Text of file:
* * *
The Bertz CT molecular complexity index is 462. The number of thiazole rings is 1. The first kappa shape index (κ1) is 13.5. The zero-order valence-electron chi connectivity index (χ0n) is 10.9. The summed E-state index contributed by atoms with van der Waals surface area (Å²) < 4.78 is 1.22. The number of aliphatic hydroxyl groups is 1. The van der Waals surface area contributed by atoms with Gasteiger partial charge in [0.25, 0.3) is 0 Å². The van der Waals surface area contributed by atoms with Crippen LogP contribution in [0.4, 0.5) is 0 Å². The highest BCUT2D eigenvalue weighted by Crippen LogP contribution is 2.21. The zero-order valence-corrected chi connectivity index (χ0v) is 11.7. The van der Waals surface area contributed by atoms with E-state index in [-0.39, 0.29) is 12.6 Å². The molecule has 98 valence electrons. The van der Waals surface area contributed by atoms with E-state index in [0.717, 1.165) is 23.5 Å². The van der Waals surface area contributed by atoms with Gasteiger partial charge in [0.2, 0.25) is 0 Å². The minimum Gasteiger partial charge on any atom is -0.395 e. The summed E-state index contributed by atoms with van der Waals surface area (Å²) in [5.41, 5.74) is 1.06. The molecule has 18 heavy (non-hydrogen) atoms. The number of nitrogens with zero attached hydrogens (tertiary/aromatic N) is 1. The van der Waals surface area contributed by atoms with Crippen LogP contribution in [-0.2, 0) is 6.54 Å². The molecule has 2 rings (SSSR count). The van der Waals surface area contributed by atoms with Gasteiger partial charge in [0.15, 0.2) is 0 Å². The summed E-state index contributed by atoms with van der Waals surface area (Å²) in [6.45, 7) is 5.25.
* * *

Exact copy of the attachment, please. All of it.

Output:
The Bertz CT molecular complexity index is 462. The number of thiazole rings is 1. The first kappa shape index (κ1) is 13.5. The zero-order valence-electron chi connectivity index (χ0n) is 10.9. The summed E-state index contributed by atoms with van der Waals surface area (Å²) < 4.78 is 1.22. The number of aliphatic hydroxyl groups is 1. The van der Waals surface area contributed by atoms with Gasteiger partial charge in [0.25, 0.3) is 0 Å². The van der Waals surface area contributed by atoms with Crippen LogP contribution in [0.4, 0.5) is 0 Å². The highest BCUT2D eigenvalue weighted by Crippen LogP contribution is 2.21. The zero-order valence-corrected chi connectivity index (χ0v) is 11.7. The van der Waals surface area contributed by atoms with E-state index in [-0.39, 0.29) is 12.6 Å². The molecule has 98 valence electrons. The van der Waals surface area contributed by atoms with E-state index in [0.717, 1.165) is 23.5 Å². The van der Waals surface area contributed by atoms with Gasteiger partial charge in [0.2, 0.25) is 0 Å². The minimum Gasteiger partial charge on any atom is -0.395 e. The summed E-state index contributed by atoms with van der Waals surface area (Å²) in [5.41, 5.74) is 1.06. The molecule has 18 heavy (non-hydrogen) atoms. The number of nitrogens with zero attached hydrogens (tertiary/aromatic N) is 1. The van der Waals surface area contributed by atoms with Crippen LogP contribution in [-0.2, 0) is 6.54 Å². The molecule has 2 rings (SSSR count). The van der Waals surface area contributed by atoms with Gasteiger partial charge in [0.15, 0.2) is 0 Å². The summed E-state index contributed by atoms with van der Waals surface area (Å²) in [6.45, 7) is 5.25.